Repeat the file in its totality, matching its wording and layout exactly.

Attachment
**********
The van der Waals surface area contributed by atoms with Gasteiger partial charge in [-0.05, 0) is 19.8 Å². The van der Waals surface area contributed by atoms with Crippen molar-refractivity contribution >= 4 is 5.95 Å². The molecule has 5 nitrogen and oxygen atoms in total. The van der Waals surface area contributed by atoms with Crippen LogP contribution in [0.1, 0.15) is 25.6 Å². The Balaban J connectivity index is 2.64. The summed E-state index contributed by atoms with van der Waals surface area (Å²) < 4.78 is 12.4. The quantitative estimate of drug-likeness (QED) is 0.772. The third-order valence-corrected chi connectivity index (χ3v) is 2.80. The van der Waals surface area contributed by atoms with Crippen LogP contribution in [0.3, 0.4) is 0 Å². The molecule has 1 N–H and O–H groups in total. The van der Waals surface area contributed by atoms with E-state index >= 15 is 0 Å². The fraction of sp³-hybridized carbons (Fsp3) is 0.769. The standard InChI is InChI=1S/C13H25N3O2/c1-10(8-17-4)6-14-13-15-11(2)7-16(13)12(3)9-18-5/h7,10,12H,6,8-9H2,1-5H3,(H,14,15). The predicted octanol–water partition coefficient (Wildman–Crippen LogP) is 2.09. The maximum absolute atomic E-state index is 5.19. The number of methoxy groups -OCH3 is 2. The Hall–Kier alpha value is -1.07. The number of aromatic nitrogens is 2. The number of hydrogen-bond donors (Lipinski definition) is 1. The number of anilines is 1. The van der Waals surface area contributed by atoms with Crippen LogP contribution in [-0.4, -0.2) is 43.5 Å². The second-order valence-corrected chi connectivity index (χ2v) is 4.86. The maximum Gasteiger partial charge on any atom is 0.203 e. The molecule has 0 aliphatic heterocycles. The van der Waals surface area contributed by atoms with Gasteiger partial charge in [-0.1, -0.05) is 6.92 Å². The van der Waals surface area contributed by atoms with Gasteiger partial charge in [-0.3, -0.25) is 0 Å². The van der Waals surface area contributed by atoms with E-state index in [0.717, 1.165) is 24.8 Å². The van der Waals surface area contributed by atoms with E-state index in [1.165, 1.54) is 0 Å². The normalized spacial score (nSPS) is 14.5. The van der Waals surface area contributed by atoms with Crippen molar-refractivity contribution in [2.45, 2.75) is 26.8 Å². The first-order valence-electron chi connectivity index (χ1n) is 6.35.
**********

The van der Waals surface area contributed by atoms with Gasteiger partial charge in [-0.05, 0) is 19.8 Å². The van der Waals surface area contributed by atoms with Crippen molar-refractivity contribution >= 4 is 5.95 Å². The molecule has 5 nitrogen and oxygen atoms in total. The van der Waals surface area contributed by atoms with Crippen LogP contribution in [0.1, 0.15) is 25.6 Å². The Balaban J connectivity index is 2.64. The summed E-state index contributed by atoms with van der Waals surface area (Å²) < 4.78 is 12.4. The quantitative estimate of drug-likeness (QED) is 0.772. The third-order valence-corrected chi connectivity index (χ3v) is 2.80. The van der Waals surface area contributed by atoms with Crippen LogP contribution in [0.3, 0.4) is 0 Å². The molecule has 1 N–H and O–H groups in total. The van der Waals surface area contributed by atoms with E-state index >= 15 is 0 Å². The fraction of sp³-hybridized carbons (Fsp3) is 0.769. The standard InChI is InChI=1S/C13H25N3O2/c1-10(8-17-4)6-14-13-15-11(2)7-16(13)12(3)9-18-5/h7,10,12H,6,8-9H2,1-5H3,(H,14,15). The predicted octanol–water partition coefficient (Wildman–Crippen LogP) is 2.09. The maximum absolute atomic E-state index is 5.19. The number of methoxy groups -OCH3 is 2. The Hall–Kier alpha value is -1.07. The number of aromatic nitrogens is 2. The number of hydrogen-bond donors (Lipinski definition) is 1. The number of anilines is 1. The van der Waals surface area contributed by atoms with Crippen LogP contribution in [-0.4, -0.2) is 43.5 Å². The second-order valence-corrected chi connectivity index (χ2v) is 4.86. The maximum Gasteiger partial charge on any atom is 0.203 e. The molecule has 0 aliphatic heterocycles. The van der Waals surface area contributed by atoms with Gasteiger partial charge in [-0.1, -0.05) is 6.92 Å². The van der Waals surface area contributed by atoms with Gasteiger partial charge in [-0.3, -0.25) is 0 Å². The van der Waals surface area contributed by atoms with E-state index in [0.717, 1.165) is 24.8 Å². The van der Waals surface area contributed by atoms with E-state index in [1.165, 1.54) is 0 Å². The normalized spacial score (nSPS) is 14.5. The van der Waals surface area contributed by atoms with Crippen molar-refractivity contribution in [2.45, 2.75) is 26.8 Å². The first-order valence-electron chi connectivity index (χ1n) is 6.35.